This bird is 51-64 cm (20-25 in) long, 124-150 cm (49-59 in) across the wings and weighs 452-1,100 g with the nominate race averaging slightly smaller than other two subspecies. Males, at average weight of 824 g, are slightly larger than females, at an average of 708 g. A confusable species in Europe is Great Black-backed Gull. The Lesser is a much smaller bird, with slimmer build, yellow rather than pinkish legs, and smaller white `mirrors` at the wing tips. The adults have black or dark grey wings(depending on race) and back. The bill is yellow with a red spot. The head is greyer in winter, unlike Great Black-backed.

Habitat and Distribution

The Lesser black-backed gull breeds on the Atlantic coasts of Europe. It is migratory, wintering from the British Isles south to West Africa. It is a regular winter visitor to the east coast of North America, probably from the breeding population in Iceland. This species breeds colonially on coasts and lakes.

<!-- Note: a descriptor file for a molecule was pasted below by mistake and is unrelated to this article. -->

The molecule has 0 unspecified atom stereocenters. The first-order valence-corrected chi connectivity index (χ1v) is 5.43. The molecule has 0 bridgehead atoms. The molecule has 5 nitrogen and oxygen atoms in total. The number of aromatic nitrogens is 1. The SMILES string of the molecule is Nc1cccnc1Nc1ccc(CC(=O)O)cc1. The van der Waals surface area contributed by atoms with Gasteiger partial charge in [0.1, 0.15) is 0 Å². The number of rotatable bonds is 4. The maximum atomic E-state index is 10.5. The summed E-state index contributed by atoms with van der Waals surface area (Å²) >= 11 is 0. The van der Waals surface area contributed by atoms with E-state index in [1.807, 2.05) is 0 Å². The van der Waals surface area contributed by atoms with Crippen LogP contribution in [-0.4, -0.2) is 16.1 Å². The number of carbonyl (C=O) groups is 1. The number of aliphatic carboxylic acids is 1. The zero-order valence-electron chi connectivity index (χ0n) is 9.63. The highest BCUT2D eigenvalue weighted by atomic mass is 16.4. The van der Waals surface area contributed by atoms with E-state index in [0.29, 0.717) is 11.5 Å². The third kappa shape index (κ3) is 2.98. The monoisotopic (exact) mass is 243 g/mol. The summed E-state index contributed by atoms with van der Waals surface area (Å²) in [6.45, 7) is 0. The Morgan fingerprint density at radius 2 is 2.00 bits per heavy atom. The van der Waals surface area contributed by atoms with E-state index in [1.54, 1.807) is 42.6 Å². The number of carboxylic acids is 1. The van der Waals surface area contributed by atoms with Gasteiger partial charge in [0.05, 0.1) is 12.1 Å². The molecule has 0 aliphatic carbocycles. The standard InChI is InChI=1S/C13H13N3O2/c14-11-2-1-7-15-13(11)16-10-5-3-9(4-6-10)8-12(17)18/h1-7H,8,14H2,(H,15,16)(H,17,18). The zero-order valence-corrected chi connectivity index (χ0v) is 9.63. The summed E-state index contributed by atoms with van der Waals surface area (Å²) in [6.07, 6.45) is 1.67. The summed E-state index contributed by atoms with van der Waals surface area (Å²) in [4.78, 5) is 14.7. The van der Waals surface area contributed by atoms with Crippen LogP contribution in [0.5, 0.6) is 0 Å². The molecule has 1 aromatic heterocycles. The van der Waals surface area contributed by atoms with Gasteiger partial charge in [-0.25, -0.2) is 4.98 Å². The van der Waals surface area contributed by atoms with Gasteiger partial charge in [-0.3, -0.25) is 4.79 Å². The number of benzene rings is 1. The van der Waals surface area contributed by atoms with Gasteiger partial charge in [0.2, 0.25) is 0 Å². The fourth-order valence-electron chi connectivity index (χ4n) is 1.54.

They are omnivores like most Larus gulls, and they will eat fish, insects, crustaceans, worms, starfish, molluscs, seeds, berries, small mammals, eggs, small birds, chicks, scraps, offal, and carrion.


They make a lined nest on the ground or a cliff. Normally, three eggs are laid. In some cities the species nests within the urban environment, often in association with Herring Gulls.

Calls and Songs

The call is a `laughing` cry like that of the Herring Gull (to which this species is closely related), but with a markedly deeper pitch.